Annan Warns of World 'Crisis' By FELICITY BARRINGER http://www.nytimes.com/2003/07/31/international/31NATI.html

                                            " Secretary General Kofi Annan called publicly today for a rethinking of the international institutions that were largely sidelined during the Iraq war.
                                            "Many of us sense that we are living through a crisis of the international system," he said. The war and more recent crises in Africa, he added, "force us to ask ourselves whether the institutions and methods we are accustomed to are really adequate to deal with all the stresses of the last couple of years."


                                          rshowalter - 12:42am Aug 11, 2003 BST (#436 of 450)

                                          13273 http://forums.nytimes.com/webin/WebX?14@@.f28e622/14958

                                          What a Tangled Web We Weave By BRUCE KLUGER http://www.nytimes.com/2003/08/09/opinion/09KLUG.html

                                            As anyone who has ever clicked a mouse knows, on the Internet, everything links to everything.
                                          And everyone "has links" to many things that can't be reasonably emphasized about them. For example, statistics make it likely that essentially every clergyman " associates with users of pornography" - because pornography is so widespread. (See Naked Capitalists by Frank Rich - NYT Magazine May 20, 2001. ) How significant those links are , and the nature of those links are valid questions - when asked of a clergyman.

                                          The questions about associations is how do they fit - and I'm proud of the work on the notion of disciplined beauty that lchic and I have done together. http://www.mrshowalter.net/DBeauty.html

                                          Bush Sees 'Good Progress' in Iraq but With Work to Do By ELISABETH BUMILLER http://www.nytimes.com/2003/08/09/international/worldspecial/09PREX.html includes a wonderful image from the Associated Press

                                            "President Bush, joined by Condoleezza Rice, Defense Secretary Donald H. Rumsfeld, Vice President Dick Cheney and Gen. Richard B. Meyers, walked to a news conference at his Texas ranch Friday. He reported "good progress" in Iraq, but said more work needed to be done."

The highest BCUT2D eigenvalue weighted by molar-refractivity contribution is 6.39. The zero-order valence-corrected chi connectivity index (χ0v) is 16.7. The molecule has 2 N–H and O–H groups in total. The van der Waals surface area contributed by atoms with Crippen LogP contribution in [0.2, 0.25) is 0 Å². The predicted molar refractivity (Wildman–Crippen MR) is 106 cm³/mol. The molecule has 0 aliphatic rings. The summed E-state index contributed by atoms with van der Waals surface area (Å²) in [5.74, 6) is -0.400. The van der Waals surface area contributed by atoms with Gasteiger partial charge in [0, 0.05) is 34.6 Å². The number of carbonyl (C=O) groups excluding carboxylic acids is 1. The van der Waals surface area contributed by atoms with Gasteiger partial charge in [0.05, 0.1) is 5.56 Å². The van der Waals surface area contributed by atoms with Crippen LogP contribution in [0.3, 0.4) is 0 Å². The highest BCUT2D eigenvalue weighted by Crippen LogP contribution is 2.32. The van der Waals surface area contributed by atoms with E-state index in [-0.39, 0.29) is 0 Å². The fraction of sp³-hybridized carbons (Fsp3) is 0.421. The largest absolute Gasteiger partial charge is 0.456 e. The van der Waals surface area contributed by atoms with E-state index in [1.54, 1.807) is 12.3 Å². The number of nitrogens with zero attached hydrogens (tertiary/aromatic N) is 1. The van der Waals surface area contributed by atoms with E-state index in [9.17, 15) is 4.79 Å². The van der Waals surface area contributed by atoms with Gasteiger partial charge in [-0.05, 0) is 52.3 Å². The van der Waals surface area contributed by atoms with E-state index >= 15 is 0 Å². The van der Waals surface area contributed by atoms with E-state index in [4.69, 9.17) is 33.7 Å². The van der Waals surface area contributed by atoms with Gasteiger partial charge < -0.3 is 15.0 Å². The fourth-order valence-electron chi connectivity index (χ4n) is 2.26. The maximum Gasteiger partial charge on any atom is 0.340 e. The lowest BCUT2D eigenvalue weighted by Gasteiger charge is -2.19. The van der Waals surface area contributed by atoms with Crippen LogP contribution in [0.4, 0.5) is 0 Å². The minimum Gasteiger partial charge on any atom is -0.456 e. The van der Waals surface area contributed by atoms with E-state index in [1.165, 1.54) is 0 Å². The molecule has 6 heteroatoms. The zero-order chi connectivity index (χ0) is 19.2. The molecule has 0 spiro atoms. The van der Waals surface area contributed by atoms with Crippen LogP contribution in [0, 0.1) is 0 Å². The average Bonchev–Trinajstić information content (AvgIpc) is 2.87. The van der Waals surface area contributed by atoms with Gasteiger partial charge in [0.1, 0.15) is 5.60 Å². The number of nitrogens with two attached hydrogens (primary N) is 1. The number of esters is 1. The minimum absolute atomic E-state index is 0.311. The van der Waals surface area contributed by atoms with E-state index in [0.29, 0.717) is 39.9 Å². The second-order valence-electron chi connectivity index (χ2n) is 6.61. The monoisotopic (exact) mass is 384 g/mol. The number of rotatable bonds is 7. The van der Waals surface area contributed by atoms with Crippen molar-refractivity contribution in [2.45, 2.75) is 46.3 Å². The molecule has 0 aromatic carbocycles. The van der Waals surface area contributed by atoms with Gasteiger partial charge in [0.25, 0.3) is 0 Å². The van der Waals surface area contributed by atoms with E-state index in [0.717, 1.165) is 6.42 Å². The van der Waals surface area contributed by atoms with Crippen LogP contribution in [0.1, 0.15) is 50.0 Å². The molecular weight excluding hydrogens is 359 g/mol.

13269 http://forums.nytimes.com/webin/WebX?8@@.f28e622/14954 includes a phrase that I'd modify, in light of assurances from Gisterme that I'm taking into account, but not sure I believe.

                                          As Menken said

                                            It is hard to believe that a man is telling the truth when you know that you would lie if you were in his place.
                                          Gisterme , I can't speak for almarst , but he might be (thinking, as I do, that you're a "stand in" for GWB, and therefore projecting ) and be feeling jealous of President Bush because Bush has such a beautiful, interesting, brilliant companion.

                                          12988 http://forums.nytimes.com/webin/WebX?8@@.f28e622/14664

                                          12989 http://forums.nytimes.com/webin/WebX?8@@.f28e622/14665

                                          12990-12993 might interest some, too.

                                          Menken said a number of interesting things - though he was sometimes much more cynical than I usually am. I remember he said something like this:

                                            "It is the firm belief throughout Christendom that when a man and a woman go into a room, and close the door behind them, the man will emerge sadder, and the woman wiser. "
                                          H. L. Menken was sometimes too cynical -

                                          it was a "trademark" pose for him - though he could be a man of great good faith, too.

                                          Dr. Rice is staying on Bush's ranch during his vacation. Others, with whom he also works closely, are not.

                                          I know this, if I had the affection of the main authoress of "The National Security Strategy of the United States," http://www.nytimes.com/2002/09/20/politics/20STEXT_FULL.html , and I were George W. Bush, I'd be proud. Maybe grateful, too.

                                          - - - -

                                          12603 http://forums.nytimes.com/webin/WebX?8@@.f28e622/14261 includes some interesting references, and this:

                                          A reader of this NYT Missile Defense thread might guess that people care about it. 1235-7 http://forums.nytimes.com/webin/WebX?8@@.f28e622/1581

                                          I sometimes wonder why, after the postcard described here was sent, things weren't handled more directly.

                                          A media stock analyst (or a customer - or prospective stock holder) might as such questions too. For a news organization - playing it straight - sending in clear - is generally safer - better - and better business.

                                          - - - - - -

                                          But there are other considerations, and perhaps some might be related to this fine article:

                                          Has Stanley Williams Left the Gang? By KIMBERLEY SEVCIK http://www.nytimes.com/2003/08/10/magazine/10WILLIAMS.html includes this: